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Density separation of oilseed meal from hull
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Journal of Experimental Food Chemistry

ISSN: 2472-0542

Open Access

Density separation of oilseed meal from hull


2nd International Conference on Food Chemistry & Nutrition

July 24-26, 2017 Vancouver, Canada

Shuyu Shang, Yingxue Hu, Youn Young Shim and Martin J T Reaney

University of Saskatchewan, Canada
Prairie Tide Chemicals Inc., Canada

Scientific Tracks Abstracts: J Exp Food Chem

Abstract :

Statement of the Problem: Oilseeds grown in Canada, including flaxseed, canola, camelina, radish and Brassica carinata have common structural features that include a hull with low protein and oil content and an inner kernel that has much higher concentrations of these nutrients. Milling oilseed typically leads to a coarse meal that can be classified using air to separate the hulls and meal based on differential aerodynamic properties. The purpose of this study is to determine the influence of different seed dehulling methods on oil content and elemental composition of hull- rich and kernel- rich fractions and optimize wet dehulling methods. Methodology & Theoretical Orientation: Seeds were milled using either disc or roller mill devices after equilibrating at -38├?┬║C or 22├?┬║C. Milled seed was suspended in one of three non-toxic solvents with densities greater than water; triacetin, polyethylene glycol (PEG) 300, and glycerol. In all samples sedimentation and floatation were observed. In addition, ethanol or distilled water was also added to the solvents to lower viscosity and density. After settling, floating and settled fractions were separated and rinsed for further analysis. Oil, carbon, hydrogen, nitrogen and moisture content of all fractions were analyzed. Findings: Pre chilling of the seed improved milling efficiency, and disc milling gave a higher recovery rate than roller milling. The carbon, nitrogen, oil and sterol contents of kernel enriched floating fractions were higher than for the hull rich settling fractions. The triacetin and PEG produced superior separations when compared to samples separated with glycerol. Conclusion & Significance: All milled oilseeds were successfully separated using the solvent systems tested. Most solvent systems produced excellent separation. From the comparison of oil content in the hull and kernel fractions, triacetin or triacetin-EtOH solutions were more effective for the density separation of oilseed meal from hull.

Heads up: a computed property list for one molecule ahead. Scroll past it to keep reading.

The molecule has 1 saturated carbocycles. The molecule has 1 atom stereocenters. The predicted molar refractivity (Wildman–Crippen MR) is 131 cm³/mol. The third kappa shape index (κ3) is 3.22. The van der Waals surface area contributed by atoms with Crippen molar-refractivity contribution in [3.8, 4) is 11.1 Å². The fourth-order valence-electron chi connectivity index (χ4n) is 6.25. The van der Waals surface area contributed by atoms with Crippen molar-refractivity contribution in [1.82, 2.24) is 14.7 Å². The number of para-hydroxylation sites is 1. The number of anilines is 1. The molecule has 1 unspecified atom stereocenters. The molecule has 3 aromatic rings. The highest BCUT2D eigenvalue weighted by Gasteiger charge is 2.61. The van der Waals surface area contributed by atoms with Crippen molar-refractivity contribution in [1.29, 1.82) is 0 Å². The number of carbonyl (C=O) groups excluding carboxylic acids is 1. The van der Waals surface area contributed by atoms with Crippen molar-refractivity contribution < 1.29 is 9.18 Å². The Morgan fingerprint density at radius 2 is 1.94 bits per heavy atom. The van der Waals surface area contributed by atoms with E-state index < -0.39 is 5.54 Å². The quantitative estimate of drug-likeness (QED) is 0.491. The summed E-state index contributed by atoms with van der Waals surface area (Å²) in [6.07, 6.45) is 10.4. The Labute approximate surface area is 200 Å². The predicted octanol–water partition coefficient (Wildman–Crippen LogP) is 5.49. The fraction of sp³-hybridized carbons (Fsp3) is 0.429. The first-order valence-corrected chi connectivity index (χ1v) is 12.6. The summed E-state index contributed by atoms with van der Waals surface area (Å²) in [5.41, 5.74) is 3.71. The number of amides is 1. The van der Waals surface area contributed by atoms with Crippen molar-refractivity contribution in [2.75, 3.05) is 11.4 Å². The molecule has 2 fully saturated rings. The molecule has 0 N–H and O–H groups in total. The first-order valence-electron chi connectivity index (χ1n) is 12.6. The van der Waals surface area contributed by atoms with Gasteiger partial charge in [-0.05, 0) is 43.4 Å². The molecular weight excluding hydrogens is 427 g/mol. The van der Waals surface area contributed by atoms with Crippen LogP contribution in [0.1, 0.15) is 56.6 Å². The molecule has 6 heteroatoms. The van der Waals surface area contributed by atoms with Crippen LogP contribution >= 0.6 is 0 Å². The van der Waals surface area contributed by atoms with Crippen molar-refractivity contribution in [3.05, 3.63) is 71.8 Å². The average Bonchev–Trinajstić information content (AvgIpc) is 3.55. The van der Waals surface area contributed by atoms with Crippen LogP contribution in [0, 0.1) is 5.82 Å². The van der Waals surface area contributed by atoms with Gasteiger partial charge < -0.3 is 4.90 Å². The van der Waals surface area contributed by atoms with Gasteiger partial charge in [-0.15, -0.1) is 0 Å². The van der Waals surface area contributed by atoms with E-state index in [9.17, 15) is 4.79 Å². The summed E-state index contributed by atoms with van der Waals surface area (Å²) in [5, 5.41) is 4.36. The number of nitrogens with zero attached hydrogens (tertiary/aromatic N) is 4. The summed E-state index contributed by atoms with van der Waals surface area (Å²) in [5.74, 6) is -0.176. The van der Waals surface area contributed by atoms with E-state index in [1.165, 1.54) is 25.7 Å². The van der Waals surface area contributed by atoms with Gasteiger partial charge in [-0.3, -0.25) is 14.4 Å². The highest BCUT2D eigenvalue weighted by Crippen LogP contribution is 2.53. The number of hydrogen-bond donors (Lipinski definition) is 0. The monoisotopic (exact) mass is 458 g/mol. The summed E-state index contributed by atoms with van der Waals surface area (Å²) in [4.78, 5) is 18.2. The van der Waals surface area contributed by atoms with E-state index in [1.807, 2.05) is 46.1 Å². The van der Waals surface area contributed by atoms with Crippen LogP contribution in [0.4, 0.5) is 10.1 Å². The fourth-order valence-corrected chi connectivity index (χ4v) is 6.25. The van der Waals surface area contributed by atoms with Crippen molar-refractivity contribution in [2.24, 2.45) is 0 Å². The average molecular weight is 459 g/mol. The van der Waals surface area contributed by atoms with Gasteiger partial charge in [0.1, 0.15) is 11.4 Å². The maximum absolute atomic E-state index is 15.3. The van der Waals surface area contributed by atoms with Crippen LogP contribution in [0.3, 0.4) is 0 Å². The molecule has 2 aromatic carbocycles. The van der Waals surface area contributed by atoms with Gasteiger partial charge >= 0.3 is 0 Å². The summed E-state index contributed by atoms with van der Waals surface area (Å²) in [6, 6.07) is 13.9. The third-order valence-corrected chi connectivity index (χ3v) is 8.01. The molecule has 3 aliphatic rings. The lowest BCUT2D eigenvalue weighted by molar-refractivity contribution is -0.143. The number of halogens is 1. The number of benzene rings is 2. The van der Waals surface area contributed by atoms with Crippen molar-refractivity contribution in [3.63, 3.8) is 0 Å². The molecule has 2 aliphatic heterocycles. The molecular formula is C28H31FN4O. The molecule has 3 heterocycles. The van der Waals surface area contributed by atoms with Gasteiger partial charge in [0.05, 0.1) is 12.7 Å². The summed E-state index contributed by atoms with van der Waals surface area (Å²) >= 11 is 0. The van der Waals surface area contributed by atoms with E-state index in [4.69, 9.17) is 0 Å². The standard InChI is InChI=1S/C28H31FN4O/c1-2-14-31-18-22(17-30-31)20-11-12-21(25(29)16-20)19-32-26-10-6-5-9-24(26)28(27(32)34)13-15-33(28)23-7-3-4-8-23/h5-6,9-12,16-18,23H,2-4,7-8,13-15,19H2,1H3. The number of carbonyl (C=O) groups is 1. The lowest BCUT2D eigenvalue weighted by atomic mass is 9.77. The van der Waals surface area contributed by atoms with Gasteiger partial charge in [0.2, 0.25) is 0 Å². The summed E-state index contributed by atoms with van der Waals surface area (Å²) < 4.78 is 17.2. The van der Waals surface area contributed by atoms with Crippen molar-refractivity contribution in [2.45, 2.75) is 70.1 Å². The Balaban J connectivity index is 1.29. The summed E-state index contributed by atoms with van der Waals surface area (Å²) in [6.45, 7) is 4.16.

Biography :

Shuyu Shang has completed her graduation from University of Saskatchewan in 2016 from the Department of Food and Bioproduct Sciences. She joined the College of Pharmacy and Nutrition, at the University of Saskatchewan for her MSc program in September 2016. During her Master’s degree program, her efforts have included studies of gum extraction and utilization in beverages.

Email: shuyu.shang@usask.ca

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